Online therapy has been increasing as the Internet technology develops. Faster streaming capabilities now offer live video chats with therapists halfway across the world. Particularly, with the surging uptake of mobile electronic devices inclusive of tablets, mobile phones and laptops, more esoteric disciplines are being offered. Therapy, whilst traditionally a matter of person-to-person contact, now embraces the online domain because of several reasons. Firstly, it encourages more security. Sam Nabil, founder of Naya Clinics, says that: “Within the privacy of your home or office”, his Clinics use of encryption techniques in their videos ensure that clients are completely anonymous during counselling sessions.
A question which may arise on online therapy and counselling is: how does it compare in effectiveness to seeing a therapist in person? Naya Clinics recommends that for the safety of their clients, they do not offer online service options to clients who are in an extreme mental disposition. This is sensible, and demonstrates Mr Nabil’s emphasis on tailoring “carefully curated and clinically tested elements of positive psychology” in his methodology. If cases would necessitate in-person sessions, then it is recommended that clients visit a centre personally. In an example of the more extreme cases, treatment for substance abuse would be more effective conducted in-person, particularly as the client would feel less distanced from the rehabilitation as they would if they were sitting behind a computer digitally speaking to a therapist.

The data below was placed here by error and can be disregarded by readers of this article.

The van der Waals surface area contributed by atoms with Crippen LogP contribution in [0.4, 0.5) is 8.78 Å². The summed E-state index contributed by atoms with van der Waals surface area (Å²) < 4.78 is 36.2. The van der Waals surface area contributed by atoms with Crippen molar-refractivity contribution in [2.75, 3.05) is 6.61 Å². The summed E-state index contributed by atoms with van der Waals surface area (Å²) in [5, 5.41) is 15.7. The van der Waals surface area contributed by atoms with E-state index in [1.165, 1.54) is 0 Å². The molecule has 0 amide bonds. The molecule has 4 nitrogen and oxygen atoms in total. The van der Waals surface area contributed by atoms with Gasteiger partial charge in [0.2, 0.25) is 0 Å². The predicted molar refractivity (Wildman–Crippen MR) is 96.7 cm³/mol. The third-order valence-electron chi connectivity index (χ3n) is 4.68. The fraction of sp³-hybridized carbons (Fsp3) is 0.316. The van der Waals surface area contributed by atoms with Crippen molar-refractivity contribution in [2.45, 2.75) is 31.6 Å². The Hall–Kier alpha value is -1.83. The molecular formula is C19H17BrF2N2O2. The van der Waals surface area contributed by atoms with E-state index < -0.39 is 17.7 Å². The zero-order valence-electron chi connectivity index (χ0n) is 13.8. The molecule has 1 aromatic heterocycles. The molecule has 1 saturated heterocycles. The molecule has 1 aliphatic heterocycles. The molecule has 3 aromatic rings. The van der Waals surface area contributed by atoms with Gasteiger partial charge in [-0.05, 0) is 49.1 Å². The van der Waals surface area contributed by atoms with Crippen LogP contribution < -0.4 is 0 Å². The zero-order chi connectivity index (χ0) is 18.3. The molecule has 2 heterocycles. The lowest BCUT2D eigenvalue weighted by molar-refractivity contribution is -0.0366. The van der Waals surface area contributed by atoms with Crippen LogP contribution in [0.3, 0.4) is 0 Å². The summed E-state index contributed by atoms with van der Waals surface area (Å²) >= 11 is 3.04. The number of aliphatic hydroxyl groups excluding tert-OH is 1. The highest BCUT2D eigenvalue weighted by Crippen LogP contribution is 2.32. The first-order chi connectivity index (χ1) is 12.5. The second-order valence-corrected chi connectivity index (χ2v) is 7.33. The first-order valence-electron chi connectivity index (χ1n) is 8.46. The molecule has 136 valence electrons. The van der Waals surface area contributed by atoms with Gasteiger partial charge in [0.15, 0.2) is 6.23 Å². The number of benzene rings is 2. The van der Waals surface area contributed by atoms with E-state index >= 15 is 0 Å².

But in less extreme mental health cases, online therapy adds value for those who travel frequently or are expatriate professionals. For expats, their distance from home and their presence in a foreign country may in itself lend a case for online therapy, as it is comforting for them to be able to communicate in their mother tongue with someone from their home country. For frequent travellers, online counselling offers touch-points for when they are in far-flung places distanced from the reality that they’re used to. Mr Nabil, in describing his methodology, aims to: “Create a counselling approach that is born of our new circumstances and conditions, and that is designed to reinvent therapy for the 21st century”. With the predominance of mobile mental health applications being used by millennials, this is an effective structure which caters therapy techniques for a demographic which runs a busy schedule.